Monday, 6 July 2020

NEHEMIAH’S WALL

Plastic littering a beach
Photo by Olia Nayda on Unsplash


For some reason, Nehemiah’s Wall – a biblical story where cup bearer to King Artaxerxes embarked on the rebuilding of Jerusalem’s walls – has been hovering in the recesses of my mind. The story may not readily come to mind, so for those who do not read the Bible, it would be great to read the book of Nehemiah.  


In summary, Nehemiah was a Jew who worked as the cup bearer and taster for King Artaxerxes of Persia, the sixth king of the Achaemenid Empire, who is reported to have lived from 465-424 BC. The story writer presents this king as a good person who takes time to notice his cupbearer’s sad outlook when he served him some wine. He then proceeded to ask what the matter was, to which Nehemiah explained that he was hurt because his ancestral homeland was in ruins and beseeched the King to let him do something about it. The king considered it and allowed him return home to rebuild the walls of Jerusalem.

 

The interesting part of this story for me is how the wall was rebuilt.

 

Nehemiah first inspected the wall. He then told the people he had a vision from God to make the repairs and got each family to build the wall closest to them. These families – including chief priests – bought his idea and began working. They continued until at last, each family working on the wall met each other and closed the sections between them.

 

And the wall was done.

 

As this thought hovered in my head, I wasn’t exactly thinking about walls in the real sense of the word. The most important thing for me was how the people worked together, in spite of some of the challenges they faced, to build their wall.

 

Pondering on this some more took me back to when I was a child and we had a government mandated communal/environmental sanitation day every last Saturday of the month. Each family had to clean their own house and the road or gutters in front of them. By doing this, everyone pitched into the hygiene of their family but most importantly, the collective hygiene of their neighbors and the community. With each gutter cleared, drainages were not clogged, and rains found easy passage when they were done falling.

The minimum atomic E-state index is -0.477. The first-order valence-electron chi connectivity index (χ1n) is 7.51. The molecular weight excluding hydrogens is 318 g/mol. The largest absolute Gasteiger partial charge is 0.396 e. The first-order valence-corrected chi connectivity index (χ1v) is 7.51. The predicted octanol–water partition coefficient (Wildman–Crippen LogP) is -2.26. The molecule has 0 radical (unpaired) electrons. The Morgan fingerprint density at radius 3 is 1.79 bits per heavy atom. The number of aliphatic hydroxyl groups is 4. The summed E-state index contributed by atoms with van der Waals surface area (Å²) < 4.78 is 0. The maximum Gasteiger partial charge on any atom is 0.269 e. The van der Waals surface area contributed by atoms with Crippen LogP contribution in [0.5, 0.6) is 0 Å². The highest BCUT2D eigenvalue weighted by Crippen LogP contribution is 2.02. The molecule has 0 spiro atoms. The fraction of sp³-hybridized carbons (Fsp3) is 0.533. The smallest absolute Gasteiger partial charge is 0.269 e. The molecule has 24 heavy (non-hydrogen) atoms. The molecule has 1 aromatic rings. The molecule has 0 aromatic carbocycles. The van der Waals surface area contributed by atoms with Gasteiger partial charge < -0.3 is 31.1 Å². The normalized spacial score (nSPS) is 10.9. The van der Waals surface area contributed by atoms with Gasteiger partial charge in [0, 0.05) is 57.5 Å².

Over time, these practices began to be phased out by the government until it was completely stopped. The immediate result in many communities was an increasing pile of improperly disposed waste that began to clog the gutters and spill into the streets. Those who catered to their environment became tired of their neighbors’ lack of care and people began to just do whatever worked for them.

 

How has this affected us? Quite frankly, the images from Lagos every year after the rains come in perfectly summarizes the ripple effects of this lack of care.

 

Communities have become rife with preventable diseases and aesthetically, our environments are an eyesore. But aesthetics is just one problem. The toxicity from our actions is contributing to the degradation of our environment is more ways than this conversation can adequately cover. What can be said without a doubt is that people, animals, plants, the soil, air, our water ways and other aspects of our environment is the worse for our collective apathy.

 

Going back to Nehemiah’s concept may solve many of the problems associated with ruining our abode. If the government or communal leaders formulate a policy on environmental cleanliness, communicate said policy to the people to get their buy-in, and mandate that we all contribute to this vision, we may curb some of the associated problems with poor sanitation in areas of health, economic improvement and environmental preservation. I will go a step further by saying I want a Nigeria where this kind of environmental sanitation is done weekly.

 

I emphasize on mandating this policy because unlike the Jews Nehemiah spoke to, we generally do have a unification of purpose. We can be a stubborn people, and in many cases, we have to be forced to do things that may be good for us. Even if doing this becomes a social norm for us, we must continue to enforce adherence so that bad apples are not allowed to corrupt the collective. I have shared in the past that I think contributing to degrading the environment should be penalized and I stand by it.

 

Nehemiah’s wall was a proof of concept that can be emulated in many areas of life because it promotes something that is key to human existence: working together for the collective good. And all through this existence, we have seen that human being are at their very best when they work together. I mean, even the biblical God was worried about what the collective can achieve as demonstrated in this quote below.

 

‘The LORD said, “If as one people speaking the same language they have begun to do this, then nothing they plan to do will be impossible for them.’ Culled from Genesis 11: 1-9. 

 

I envision a Nigeria where preserving our environment – and by extension, ourselves – is not impossible.

4 comments:

  1. "...human being are at their very best when they work together."

    Very incisive and worth emulating.

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    Replies
    1. Thank you for reading and taking time out to comment.

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  2. This is a beautiful piece
    I'm blessed

    ReplyDelete
  3. This is a beautiful piece
    I'm blessed

    ReplyDelete